Creating a healthy work-life balance is critical to an executive’s overall well-being and provides more energy to make the most out of both
It’s about maintaining balance
The question of how to effectively manage work so that it doesn’t affect private, family and social life has been a concern for most professionals since long. Successful senior executives have discovered that pursuing high ranks in the corporate ladder is about creating a good balance between work and home in such a way that you don’t lose yourself in either of them. Creating such balance also requires people to involve their family members in their work related activities and decisions.
We shall be exploring the results of interviews conducted for over five years involving 4,000 executives from around the globe. These interviews were conducted by Harvard Business School students and also included a survey of 82 of the Harvard Business School leadership course executives.
No matter how deliberate we are in our choices, there are always uncertainties surrounding us, but the key is to stay put and that’s exactly what was commonly found in the successful executives who were interviewed. We can extract five themes as following from their interviews and shall be discussing each in detail.
1. We have to define success for ourselves
Just like any project, in leading a deliberate life, you should also have the desired goals and targets in mind. We need to define what success is for us and be prepared to adjust as it always evolves over time. For one of the interviewed executive, success in work-life balance means spending at least 4 nights at home. The second executive believes you should have a good understanding about the lives of your family members. For the third executive, it was about having strong emotional energies at both work & home.
Another interesting finding concluded that women put more emphasis on individual achievement than men. Women also tend to be more focused on receiving respect, being passionate about work and making a noticeable difference. However, they were concluded to put less emphasis on continuous learning, development, and organizational achievements.
Many of the male executives who admitted spending inadequate time with their families reasoned it’s a cost they had to pay for providing their families and children opportunities they never had. They put more emphasis on their family’s wellbeing and future compared to spending more time with them.
2. Effectively managing technology
Managing emails, voicemails, text messages, and other communications tools is a matter of serious concern as we are not yet certain how when and where should be accessible for work. Being at two places at once not only causes the distraction, it also lead to errors and one cannot provide undivided attention to either.
Many of the senior executives prefer a face-to-face communication instead of relying on emails, text messages etc. A third of the executives believe technology is an invader when it comes to using it at home for work purposes whereas a quarter sees it as a liberator. Many believe that it’s the technology that helps them to be with their families while still being in connection with work in case they are needed for anything.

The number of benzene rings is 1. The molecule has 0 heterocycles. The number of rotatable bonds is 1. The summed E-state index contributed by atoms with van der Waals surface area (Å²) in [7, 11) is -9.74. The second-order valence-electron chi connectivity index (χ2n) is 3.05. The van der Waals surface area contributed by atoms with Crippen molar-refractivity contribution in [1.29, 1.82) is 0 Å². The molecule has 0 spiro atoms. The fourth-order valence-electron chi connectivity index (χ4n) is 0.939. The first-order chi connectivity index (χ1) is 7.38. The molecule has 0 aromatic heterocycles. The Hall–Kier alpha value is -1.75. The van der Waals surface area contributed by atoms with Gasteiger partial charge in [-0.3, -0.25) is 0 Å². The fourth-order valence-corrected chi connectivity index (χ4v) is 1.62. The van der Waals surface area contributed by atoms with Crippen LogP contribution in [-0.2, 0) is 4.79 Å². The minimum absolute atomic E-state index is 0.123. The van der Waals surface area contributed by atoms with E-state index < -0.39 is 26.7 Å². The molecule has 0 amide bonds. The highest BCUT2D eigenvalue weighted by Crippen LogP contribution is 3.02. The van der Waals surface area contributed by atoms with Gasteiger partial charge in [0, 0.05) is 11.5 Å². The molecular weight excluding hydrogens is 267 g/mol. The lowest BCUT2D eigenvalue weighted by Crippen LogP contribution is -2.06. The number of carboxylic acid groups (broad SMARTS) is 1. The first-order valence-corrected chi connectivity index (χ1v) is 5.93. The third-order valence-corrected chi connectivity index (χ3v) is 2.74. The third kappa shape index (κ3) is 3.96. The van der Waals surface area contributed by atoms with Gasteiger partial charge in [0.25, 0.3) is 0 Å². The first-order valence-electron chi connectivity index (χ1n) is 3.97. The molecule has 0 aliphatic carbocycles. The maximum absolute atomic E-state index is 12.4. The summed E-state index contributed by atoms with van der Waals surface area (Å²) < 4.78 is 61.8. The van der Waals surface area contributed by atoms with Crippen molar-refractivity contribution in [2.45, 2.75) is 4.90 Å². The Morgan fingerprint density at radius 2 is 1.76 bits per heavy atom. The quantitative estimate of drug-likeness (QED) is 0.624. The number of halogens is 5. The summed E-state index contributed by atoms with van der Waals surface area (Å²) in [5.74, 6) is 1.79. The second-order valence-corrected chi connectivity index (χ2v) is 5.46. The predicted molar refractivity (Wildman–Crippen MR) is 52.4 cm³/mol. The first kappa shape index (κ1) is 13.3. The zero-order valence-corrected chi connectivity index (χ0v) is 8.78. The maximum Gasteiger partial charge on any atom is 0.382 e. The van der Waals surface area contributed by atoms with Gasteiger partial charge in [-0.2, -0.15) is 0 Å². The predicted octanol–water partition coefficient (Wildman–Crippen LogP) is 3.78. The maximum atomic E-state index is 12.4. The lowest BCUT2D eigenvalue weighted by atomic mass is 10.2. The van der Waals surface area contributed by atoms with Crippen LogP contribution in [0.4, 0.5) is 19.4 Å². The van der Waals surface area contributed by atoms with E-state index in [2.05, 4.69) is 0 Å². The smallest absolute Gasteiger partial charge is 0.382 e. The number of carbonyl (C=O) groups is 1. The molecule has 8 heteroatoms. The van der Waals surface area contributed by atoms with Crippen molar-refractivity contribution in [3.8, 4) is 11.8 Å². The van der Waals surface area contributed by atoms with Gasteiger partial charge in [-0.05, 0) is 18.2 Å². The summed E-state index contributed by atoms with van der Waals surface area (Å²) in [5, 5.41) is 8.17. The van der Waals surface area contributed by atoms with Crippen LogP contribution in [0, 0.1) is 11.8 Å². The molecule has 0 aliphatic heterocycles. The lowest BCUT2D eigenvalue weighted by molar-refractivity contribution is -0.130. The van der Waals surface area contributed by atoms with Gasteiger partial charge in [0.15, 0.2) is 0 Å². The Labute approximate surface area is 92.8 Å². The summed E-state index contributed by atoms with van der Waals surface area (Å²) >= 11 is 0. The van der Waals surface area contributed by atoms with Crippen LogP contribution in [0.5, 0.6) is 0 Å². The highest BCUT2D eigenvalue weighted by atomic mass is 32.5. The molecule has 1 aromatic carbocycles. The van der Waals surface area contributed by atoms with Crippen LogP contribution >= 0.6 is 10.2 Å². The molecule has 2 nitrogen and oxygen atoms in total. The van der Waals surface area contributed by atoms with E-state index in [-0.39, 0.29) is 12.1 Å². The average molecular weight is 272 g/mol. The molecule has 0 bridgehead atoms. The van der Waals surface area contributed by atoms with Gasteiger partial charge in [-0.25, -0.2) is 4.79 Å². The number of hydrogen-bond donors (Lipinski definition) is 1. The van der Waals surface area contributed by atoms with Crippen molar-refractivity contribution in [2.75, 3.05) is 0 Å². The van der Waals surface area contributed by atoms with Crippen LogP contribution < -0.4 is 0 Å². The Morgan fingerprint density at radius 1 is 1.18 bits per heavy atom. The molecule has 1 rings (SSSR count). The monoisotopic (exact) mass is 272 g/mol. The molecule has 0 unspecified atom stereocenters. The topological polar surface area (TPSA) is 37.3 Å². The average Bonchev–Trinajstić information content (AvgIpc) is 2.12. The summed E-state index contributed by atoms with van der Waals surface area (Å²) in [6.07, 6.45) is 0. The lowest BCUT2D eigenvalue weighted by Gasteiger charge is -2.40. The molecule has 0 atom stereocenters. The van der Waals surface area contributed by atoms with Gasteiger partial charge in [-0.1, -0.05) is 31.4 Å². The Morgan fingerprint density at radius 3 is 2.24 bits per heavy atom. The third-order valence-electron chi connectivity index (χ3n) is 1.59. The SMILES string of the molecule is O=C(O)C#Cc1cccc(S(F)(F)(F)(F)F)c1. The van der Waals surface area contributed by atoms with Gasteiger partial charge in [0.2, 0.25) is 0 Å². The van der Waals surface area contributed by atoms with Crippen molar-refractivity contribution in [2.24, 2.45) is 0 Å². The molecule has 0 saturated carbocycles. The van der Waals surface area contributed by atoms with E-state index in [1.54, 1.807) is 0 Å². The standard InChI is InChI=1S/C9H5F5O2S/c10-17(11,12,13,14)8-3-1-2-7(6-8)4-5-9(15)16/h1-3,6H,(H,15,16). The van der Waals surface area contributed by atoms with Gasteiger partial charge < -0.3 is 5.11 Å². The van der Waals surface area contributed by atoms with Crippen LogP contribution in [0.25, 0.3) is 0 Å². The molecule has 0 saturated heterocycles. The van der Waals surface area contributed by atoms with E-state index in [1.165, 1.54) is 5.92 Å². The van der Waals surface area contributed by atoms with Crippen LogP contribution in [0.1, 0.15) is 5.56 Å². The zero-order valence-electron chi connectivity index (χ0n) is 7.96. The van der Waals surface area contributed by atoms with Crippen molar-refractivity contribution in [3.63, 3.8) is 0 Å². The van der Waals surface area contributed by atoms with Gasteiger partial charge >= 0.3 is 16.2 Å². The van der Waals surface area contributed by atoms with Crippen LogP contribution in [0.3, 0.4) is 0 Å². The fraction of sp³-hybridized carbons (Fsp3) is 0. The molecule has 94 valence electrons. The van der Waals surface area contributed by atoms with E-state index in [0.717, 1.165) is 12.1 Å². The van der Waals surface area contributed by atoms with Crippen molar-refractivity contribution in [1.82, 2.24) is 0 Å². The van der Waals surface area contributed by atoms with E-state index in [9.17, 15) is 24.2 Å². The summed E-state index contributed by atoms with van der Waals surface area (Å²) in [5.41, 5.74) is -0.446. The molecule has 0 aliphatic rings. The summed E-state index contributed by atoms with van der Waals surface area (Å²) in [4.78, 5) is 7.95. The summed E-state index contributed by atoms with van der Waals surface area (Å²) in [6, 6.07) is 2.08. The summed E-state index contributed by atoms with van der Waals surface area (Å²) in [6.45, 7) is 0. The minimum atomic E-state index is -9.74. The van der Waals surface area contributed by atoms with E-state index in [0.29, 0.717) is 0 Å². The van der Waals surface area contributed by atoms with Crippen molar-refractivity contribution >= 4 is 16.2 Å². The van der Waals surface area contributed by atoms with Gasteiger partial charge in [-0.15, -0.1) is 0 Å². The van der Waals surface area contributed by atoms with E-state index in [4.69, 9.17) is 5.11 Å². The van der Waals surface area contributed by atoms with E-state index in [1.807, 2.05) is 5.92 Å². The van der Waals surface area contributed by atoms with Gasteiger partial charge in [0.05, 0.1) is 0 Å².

3. The importance of Support Networks
Senior executives across the board agreed that maintaining a good life-work balance requires a strong network of supporters that do their job behind the scenes and help them focus on their core work and more important things. This also includes emotional other than work related support from bosses and coworkers in case some uncertainty strikes them.
The prospect of integrating personal and professional networks received mixed responses and some believed they should be kept separate while many others said they can prove to be more fruitful.
4. Be selective when relocating or traveling
Creating a balance in work-life is not just about managing time for work and family, but choosing your location is also as important. Man of the executives believed that it’s better to rack-up travel miles and get a global business exposure while they can. Although international assignments are not easy for both, female executives are less likely to be offered and more likely to reject them compared to men.
5. Be collaborative with your partner
Leaders with strong family lives have always focused on the importance of having a shared vision for success with members at home. A shared vision helps to maintain a healthy work-life balance resulting in best of the both worlds. Among the interviewed executives, both men and women mentioned their partner’s support and making them pursue opportunities that proved to be rewarding in the long term. They can also be a reliable source of honest critics and feedback.